Coal played a central role in the Industrial Revolution, and Britain had a lot of it. Prior to the Industrial Revolution, most of the energy used in the economy was ultimately produced by edible plants that convert sunlight into food for both animals and people, or by trees whose wood could be burned or transformed into charcoal. By switching to coal, humans were able to exploit a vast reserve of what is effectively stored sunlight. The cost has been the environmental impact of burning fossil fuels, as we explain in Unit 1.

This wave of technological advances and organizational changes transformed an agrarian and craft-based economy in the grips of the Malthusian trap, into a commercial and industrial economy capable of sustaining continued increases in material living standards.

A well-known economist, Nassau Senior, regarded the famine in Ireland in 1848 (when Irish food supplies had been devastated by potato blight) as a necessary adjustment according to Malthusian logic. He was reported by a horrified Oxford University colleague as saying that ‘he feared the famine of 1848 in Ireland would not kill more than a million people, and that would scarcely be enough to do much good.’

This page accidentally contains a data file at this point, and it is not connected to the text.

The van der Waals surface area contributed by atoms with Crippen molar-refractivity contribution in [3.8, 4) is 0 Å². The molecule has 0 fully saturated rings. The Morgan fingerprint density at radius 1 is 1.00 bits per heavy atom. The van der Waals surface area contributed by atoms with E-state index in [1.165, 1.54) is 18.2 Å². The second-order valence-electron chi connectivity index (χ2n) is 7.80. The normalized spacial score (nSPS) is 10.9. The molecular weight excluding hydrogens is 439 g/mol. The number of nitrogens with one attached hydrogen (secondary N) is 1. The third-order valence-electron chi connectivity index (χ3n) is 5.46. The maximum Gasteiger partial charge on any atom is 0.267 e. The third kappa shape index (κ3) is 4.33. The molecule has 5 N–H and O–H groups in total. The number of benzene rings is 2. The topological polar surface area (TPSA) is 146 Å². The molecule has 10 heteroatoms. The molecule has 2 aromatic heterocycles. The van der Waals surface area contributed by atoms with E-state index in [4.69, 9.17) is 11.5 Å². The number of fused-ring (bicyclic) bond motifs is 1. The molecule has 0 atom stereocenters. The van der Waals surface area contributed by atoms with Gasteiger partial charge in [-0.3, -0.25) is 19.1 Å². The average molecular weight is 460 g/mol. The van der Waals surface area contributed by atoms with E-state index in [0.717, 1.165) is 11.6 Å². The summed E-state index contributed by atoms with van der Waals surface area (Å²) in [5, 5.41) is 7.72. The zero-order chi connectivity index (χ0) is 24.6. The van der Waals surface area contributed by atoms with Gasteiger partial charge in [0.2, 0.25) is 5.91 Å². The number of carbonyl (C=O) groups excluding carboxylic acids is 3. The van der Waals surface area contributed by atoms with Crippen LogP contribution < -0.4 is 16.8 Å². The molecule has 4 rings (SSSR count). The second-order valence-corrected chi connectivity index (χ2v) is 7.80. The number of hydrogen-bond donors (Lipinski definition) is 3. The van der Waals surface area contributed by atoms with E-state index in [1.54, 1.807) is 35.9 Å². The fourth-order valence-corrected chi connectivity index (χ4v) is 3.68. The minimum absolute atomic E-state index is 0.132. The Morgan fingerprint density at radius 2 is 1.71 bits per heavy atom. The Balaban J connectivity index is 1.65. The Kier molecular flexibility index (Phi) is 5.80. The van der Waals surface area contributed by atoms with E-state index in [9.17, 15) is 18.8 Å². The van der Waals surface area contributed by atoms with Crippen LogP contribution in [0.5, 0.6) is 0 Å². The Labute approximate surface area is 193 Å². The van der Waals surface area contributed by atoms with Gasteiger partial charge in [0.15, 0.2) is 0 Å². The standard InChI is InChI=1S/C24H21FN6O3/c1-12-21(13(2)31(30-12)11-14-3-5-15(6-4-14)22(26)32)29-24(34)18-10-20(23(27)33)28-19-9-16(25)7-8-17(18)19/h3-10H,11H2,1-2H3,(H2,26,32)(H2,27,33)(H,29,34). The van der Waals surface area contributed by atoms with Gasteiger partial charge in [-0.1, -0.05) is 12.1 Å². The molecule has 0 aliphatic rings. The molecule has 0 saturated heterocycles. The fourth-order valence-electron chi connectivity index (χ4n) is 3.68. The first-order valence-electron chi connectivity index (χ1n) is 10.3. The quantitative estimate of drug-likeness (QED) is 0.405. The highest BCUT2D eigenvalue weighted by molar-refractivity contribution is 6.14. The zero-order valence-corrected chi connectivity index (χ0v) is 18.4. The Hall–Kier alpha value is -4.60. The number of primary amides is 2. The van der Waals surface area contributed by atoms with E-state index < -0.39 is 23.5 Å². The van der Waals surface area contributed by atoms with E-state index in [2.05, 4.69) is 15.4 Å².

Before the Industrial Revolution, productivity gains from technological progress had been eroded by rising population, which returned living standards to subsistence level (Section 1.7). Malthus’s vicious circle of poverty was widely accepted as inevitable by economists in the early nineteenth century.

But the world was changing. Advances in technology and the increased use of non-renewable resources raised productivity (output per person) more rapidly. And as long as technology improved fast enough, it could outpace the population growth that resulted from the increased income, and break out of the Malthusian vicious circle. Living standards could then rise.